Palliative Care Hospice

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Initiative Title: Palliative Care Hospice
Category: Residential Services Initiatives

Future of Manly Hospital Site – Adolescent and Young Adult Hospice for Palliative Care

Manly is fortunate in having the only children’s palliative care facility in NSW (Bear Cottage), where terminally ill children can stay until they turn 18.  The only real option currently available to terminally ill adults over 18 is to either seek Palliative Care specialists in a hospital or enter Aged Care.  Our NSW Premier Gladys Berejiklian has allocated $2million annually to Palliative Care in the Northern Beaches area and has indicated her support for an adult Palliative Care facility within the Manly Hospital site after its closure and/or at the Mona Vale Hospital site.

It was recently announced that a 10 bed Palliative Care building is to be built on the far-eastern side of the Mona Vale Hospital site with ocean views.  Thanks to the hand work of community member Kay Miller (former Pittwater councillor) this new unit will be a place where adult patients of all ages and their families can feel at home, allowing people in the latter stages of their life to remain on the Northern Beaches.  A comfortable and welcoming environment for patients and their families during these most difficult and challenging of times. This will complement the current Palliative Care services available at Bear Cottage for children and their families in Manly.      

The Cancer Council of Australia’s (CanAct for Palliative Care) is seeking additional funding from NSW Health for increased Palliative Care resources for distributed across NSW (namely 10 additional Palliative Care specialist doctors and 129 extra Palliative Care nurses).   GPs and nurses are traditionally trained and experienced in keeping people alive and well.  When it comes to caring for our terminally ill, specialist Palliative Care doctors and nurses are required to care for people who have a serious illness that cannot be cured and who  have complex pain and/or other physical, psychosocial and spiritual problems.  Their goal is to give patients and their families the quality time they need together and to manage their patient’s pain in a manner that will enable all to make the most of the life they have left together. Following an emotional evening at the Norther Beaches campaign for increased Palliative Care with Brad Hazzard, it would appear this event produced the desired results.  Read the links below to see the resultant outcome.  

In 2014 a Grattin Institute study found that 70% of adults in need of Palliative Care would prefer to have their hospice at home rather than at a hospital.  The study also found that the reality was that 70% of our elderly obtained their Palliative Care at Hospital, simply because it was the only location where Palliative Care specialists could be found.  There is a clear gap in our Manly Community for a facility where specialist adult Palliative Care is available.  To take unnecessary pressure off our Hospital system, the Manly Community seek to include specialist Palliative Care capabilities within the Manly Hospital site after its pending closure.   Our adults have nowhere else to go other away from their local community into Hospital or Aged Care.  An adult Palliative Care facility at the Manly Hospital site would not only be able to service our terminally ill on site but also deliver specialist Palliative Care into the homes within our broader Manly Community, if that is their preference.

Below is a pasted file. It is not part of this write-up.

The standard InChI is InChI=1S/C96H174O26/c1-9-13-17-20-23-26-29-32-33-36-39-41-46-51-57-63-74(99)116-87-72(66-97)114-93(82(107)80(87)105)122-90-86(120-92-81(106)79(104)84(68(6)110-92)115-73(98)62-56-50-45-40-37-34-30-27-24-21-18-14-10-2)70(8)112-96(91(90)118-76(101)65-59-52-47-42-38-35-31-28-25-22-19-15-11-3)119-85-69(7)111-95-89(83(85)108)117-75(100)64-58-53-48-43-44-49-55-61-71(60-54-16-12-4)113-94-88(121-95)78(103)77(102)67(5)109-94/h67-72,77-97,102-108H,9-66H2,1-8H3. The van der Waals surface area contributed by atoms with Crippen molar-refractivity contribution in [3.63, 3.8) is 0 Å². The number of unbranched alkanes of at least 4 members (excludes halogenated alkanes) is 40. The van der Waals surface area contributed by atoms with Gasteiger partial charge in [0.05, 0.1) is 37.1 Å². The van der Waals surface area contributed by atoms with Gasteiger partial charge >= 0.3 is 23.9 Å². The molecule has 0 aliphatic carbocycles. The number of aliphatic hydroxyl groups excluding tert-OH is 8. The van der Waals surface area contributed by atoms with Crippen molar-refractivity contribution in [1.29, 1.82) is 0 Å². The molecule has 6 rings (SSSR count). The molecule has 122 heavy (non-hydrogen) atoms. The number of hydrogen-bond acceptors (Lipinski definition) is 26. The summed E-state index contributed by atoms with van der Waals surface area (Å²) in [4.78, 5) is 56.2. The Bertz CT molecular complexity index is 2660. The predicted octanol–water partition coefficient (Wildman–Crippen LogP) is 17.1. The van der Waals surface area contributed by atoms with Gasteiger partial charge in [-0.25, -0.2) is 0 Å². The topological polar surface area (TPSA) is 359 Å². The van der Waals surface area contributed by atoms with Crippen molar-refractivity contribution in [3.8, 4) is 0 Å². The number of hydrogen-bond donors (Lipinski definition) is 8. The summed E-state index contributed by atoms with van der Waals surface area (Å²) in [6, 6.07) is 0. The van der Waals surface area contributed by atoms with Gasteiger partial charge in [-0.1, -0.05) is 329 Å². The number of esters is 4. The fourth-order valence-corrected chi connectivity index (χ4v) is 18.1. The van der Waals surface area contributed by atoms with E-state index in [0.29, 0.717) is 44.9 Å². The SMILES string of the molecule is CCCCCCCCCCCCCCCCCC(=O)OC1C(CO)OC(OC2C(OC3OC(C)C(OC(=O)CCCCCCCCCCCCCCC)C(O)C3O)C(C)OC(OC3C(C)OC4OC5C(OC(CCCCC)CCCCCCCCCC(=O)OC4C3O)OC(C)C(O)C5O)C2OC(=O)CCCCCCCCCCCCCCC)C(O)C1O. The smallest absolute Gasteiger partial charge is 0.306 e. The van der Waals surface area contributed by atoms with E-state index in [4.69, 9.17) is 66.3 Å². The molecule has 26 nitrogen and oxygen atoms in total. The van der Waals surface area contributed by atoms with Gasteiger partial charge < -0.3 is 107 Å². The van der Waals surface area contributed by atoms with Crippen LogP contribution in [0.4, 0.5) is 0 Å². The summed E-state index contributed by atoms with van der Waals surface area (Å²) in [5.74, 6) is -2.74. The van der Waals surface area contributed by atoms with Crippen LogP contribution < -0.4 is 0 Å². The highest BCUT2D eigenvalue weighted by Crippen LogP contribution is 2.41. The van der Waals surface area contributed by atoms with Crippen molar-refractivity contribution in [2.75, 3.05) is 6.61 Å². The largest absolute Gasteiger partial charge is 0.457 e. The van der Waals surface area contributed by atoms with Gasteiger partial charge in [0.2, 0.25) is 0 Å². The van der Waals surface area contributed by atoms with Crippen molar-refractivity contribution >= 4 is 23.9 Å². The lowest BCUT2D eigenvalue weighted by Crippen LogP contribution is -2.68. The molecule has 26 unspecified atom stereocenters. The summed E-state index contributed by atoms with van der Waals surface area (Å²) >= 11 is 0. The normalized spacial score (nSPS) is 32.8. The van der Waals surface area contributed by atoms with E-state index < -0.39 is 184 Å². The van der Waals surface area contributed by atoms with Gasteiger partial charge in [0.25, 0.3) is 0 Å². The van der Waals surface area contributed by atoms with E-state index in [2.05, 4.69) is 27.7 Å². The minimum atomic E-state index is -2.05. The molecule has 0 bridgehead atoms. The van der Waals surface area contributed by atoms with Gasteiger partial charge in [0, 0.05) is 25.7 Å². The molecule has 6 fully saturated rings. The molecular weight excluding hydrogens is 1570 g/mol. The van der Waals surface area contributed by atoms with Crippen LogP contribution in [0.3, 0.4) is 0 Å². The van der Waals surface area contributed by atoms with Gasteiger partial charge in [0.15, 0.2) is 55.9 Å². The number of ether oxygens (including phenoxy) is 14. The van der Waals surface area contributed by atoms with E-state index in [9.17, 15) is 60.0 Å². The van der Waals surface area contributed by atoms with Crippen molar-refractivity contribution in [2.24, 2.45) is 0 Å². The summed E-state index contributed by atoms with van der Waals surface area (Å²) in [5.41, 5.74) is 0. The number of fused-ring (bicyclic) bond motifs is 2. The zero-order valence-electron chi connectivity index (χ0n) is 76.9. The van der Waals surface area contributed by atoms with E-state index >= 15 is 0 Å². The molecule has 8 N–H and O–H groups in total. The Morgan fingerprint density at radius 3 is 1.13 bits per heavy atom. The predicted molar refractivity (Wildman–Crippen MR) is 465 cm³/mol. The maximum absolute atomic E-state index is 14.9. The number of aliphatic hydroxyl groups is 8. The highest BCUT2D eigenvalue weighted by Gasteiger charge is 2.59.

In line with the findings of the Grattin Institute study, the intent is that our terminally ill adults eventually be able to make their hospice at home.   By drawing upon the available Palliative Care specialists at the Manly Hospital site, this would take even more pressure off our Hospital system.    We would then have a place where those at the children’s Palliative Care facility could transfer to an equivalent adult Palliative Care nearby rather having to go to an away hospital or Aged Care facility.  During such an emotional time when families are supporting their terminally ill children, having such a facility available within our Manly Community would help lower the additional pressure placed upon relationships.

Effective Palliative Care clearly requires multidisciplinary teams including specialist Palliative Care doctors and nurses as well as GPs, Dietitians, Pharmacists, Social Workers, Psychologists, etc.   Having an adult Palliative Care capability within our local community would create a wealth of employment opportunities, enabling more of our younger people to live and work locally.  

The bigger problem is that there are simply not enough Palliative Care specialists to go round.  With the current government stand on euthanasia the fact that there are 110,000 deaths per years and with our ageing population of baby boomers, this isn’t helping.   75% of these deaths require some form of palliative care.   But only 40,000 receive any form of palliative care and a further 20,000 would benefit if more palliative care resources were available.   Most (70%) of those dying would prefer to die at home, yet only 14% do die at home.  75% die in hospital.  Clearly there is a great need for more multi-disciplinary teams specialising in palliative care.    

Below are some links to the recent Palliative Care successes the Cancer Council NSW has had in obtaining funding for increasing their Palliative Care footprint in Northern Beaches:-

Contact Name: Darryl Dobe
Contact Email Address:
Start Date: 20-Jun-2017
End Date: 21-Dec-2018
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  1. Darryl Dobe   

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